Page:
This movement is found in a few varieties of the Calatheas. Even when found, it is less strong than the movement of the actual prayer plant.
2. Leaf color
Typically, the Calathea group offers far more color diversity due to its numerous plants. As for the natural Prayer plant, it has dark green leaves with a red or creamy midrib, along with light green all over the center.
Despite being a tri-color plant, the Calatheas offer a broader color palette.
3. Leaf shape
The natural prayer plant has ovate leaves throughout all its stages. However, the Calatheas have different leaf shapes. Depending on the specific plant, its leaves can be elongated, ace-shaped, cordate, or oblong.
4. Variegation appearance
Both plants are prized for their variegations. However, the variegation of the Calatheas is more diverse and different in shape, color, and space.
The variegation colors and patterns of the Calatheas appear as if they are deeply printed on each leaf surface.
5. Leaf undersides
The actual Prayer plant and Calathea both feature colored undersides. However, their undersides do not have the same colors.
The backside of the natural prayer plant is more on the burgundy side. The backsides of the Calathea plants are more on the maroon-red or purple side.
6. Propagation methods
At this point, Calatheas and the prayer plant have similarities and differences. Both plants can be successfully propagated by dividing their rhizomes.
However, the Maranta Lecuconeura gives you another propagation option. You can propagate your mature prayer plant by cutting its stems too.
7. Growth style
One of the most unmistakable signs for identifying Calatheas and prayer plants is their growth style. Both varieties grow entirely differently. Most of the Calatheas are self-heading growers like the Philodendron Déjà Vu .
The natural Prayer plant, or Maranta Lecuconeura, is a vining plant. So basically, they are either climbers or trailers. However, the genuine prayer plant thrives best as a cascading vine.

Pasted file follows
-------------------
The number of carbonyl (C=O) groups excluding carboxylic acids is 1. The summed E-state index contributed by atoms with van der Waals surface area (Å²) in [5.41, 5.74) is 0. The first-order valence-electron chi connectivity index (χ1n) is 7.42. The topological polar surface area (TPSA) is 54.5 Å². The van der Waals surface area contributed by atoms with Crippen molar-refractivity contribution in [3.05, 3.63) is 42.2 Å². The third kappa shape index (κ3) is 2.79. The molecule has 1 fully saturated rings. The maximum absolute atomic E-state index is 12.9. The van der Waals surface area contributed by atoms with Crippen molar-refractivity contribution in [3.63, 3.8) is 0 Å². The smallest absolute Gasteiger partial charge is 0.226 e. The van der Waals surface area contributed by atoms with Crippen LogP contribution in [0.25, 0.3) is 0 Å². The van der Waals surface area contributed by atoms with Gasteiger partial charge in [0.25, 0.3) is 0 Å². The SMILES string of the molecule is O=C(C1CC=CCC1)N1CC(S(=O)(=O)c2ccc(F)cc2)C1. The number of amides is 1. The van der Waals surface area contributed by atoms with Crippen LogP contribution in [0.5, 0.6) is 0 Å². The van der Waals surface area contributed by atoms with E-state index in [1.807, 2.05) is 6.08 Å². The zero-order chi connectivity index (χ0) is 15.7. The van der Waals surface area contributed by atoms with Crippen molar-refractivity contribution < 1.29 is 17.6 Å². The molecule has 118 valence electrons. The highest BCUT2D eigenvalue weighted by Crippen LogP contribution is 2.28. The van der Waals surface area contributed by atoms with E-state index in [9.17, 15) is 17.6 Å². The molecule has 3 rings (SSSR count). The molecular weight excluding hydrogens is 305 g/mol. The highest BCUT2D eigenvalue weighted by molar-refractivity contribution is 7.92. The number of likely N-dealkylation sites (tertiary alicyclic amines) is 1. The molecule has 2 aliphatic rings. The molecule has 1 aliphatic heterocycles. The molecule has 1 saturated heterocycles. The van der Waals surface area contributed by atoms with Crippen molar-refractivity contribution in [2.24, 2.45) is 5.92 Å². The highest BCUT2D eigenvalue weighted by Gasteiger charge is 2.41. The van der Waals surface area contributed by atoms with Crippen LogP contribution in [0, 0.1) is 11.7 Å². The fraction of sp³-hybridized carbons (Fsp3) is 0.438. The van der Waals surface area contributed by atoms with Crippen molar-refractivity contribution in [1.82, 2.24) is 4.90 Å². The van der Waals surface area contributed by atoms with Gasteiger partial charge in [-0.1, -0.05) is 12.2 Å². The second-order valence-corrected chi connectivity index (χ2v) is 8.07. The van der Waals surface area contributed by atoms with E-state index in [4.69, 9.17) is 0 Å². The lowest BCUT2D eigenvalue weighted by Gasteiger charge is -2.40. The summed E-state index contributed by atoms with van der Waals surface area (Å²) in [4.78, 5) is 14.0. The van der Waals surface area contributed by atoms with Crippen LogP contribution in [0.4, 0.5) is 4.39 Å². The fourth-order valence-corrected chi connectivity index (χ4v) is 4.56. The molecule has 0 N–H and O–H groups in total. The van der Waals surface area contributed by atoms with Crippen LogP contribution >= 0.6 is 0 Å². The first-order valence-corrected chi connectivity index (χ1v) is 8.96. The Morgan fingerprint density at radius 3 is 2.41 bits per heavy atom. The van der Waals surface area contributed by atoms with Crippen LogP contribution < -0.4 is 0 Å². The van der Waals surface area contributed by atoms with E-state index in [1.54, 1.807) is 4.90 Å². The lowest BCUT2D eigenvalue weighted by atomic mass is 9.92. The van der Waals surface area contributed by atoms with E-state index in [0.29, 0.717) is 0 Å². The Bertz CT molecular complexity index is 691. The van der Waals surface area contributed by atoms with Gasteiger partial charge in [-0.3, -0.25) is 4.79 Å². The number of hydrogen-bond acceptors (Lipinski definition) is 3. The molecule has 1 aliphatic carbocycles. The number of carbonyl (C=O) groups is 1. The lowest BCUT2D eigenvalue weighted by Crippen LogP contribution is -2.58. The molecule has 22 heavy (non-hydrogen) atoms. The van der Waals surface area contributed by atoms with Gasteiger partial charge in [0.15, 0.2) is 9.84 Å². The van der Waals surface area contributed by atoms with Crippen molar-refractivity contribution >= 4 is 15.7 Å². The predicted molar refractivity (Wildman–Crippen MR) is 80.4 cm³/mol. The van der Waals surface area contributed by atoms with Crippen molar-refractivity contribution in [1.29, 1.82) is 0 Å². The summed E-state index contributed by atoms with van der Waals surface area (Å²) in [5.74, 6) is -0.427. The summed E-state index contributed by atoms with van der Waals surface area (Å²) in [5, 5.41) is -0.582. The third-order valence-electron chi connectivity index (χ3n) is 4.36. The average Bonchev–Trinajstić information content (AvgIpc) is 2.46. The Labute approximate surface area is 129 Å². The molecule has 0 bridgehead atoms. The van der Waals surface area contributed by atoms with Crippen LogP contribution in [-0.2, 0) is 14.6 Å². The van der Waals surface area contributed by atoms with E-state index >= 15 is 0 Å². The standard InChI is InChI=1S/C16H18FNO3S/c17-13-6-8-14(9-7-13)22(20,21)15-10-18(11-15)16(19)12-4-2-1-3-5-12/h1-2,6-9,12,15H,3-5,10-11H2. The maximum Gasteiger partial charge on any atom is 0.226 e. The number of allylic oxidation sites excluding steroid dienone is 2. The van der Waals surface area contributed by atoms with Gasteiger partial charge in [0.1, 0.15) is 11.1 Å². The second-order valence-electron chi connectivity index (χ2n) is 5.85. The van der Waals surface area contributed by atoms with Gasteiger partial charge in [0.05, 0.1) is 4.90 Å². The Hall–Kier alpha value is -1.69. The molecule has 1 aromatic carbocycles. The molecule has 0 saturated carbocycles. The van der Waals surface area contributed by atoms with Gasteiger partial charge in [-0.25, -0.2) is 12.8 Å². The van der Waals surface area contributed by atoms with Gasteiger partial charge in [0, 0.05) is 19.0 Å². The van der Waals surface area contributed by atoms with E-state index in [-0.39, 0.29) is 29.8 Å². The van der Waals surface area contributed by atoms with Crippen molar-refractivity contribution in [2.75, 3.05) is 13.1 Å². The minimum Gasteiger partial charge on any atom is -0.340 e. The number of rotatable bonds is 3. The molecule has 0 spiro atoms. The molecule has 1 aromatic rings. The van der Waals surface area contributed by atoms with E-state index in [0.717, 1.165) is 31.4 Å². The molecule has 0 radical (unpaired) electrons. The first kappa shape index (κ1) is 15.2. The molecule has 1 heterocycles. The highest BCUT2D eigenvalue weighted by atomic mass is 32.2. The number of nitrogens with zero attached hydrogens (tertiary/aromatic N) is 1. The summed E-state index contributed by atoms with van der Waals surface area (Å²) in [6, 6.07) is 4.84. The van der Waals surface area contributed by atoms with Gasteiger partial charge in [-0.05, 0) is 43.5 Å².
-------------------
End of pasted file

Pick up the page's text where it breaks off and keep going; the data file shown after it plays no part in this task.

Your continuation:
8. Care conditions
While both plants have almost the exact care requirements, the natural prayer plant tends to be less demanding.
The Calatheas are easy to grow and maintain but require more warmth and humidity than the actual prayer plant.
Prayer plant vs. Calathea: Are they the same?
No, the Prayer plant and Calathea are not the same. They have the same natural habitat and family but descend from different genera.
The prayer plant is a common name for Maranta Lecuconeura. This common name is mistakenly used to refer to a few Calathea varieties. However, these are not genuine prayers.
The leaf folding movement is the first and foremost indicator in the Prayer plant vs. Calathea comparison. It is unmistakable in the actual prayer plant, Maranta Lecuconeura, while it is less common or evident in all the Calathea varieties.
The prayer plant leaves are oval and dark green, whereas the Calatheas have more shapes, sizes, colors, and variegation patterns.
The backsides of the leaves help identify the natural prayer plant and the Calathea. The former has a burgundy backside, whereas the latter has a purplish one.
As for propagation, both of them can be propagated by rhizome division. However, only the prayer plant can be propagated by stem cutting.
The growth pattern of the Calathea is primarily upright, as they are natural self-headers. The prayer plant has more fragile stems that allow this plant to trail and cascade.
Lastly, caring for both plants is pretty straightforward, but the natural prayer plant remains much less demanding.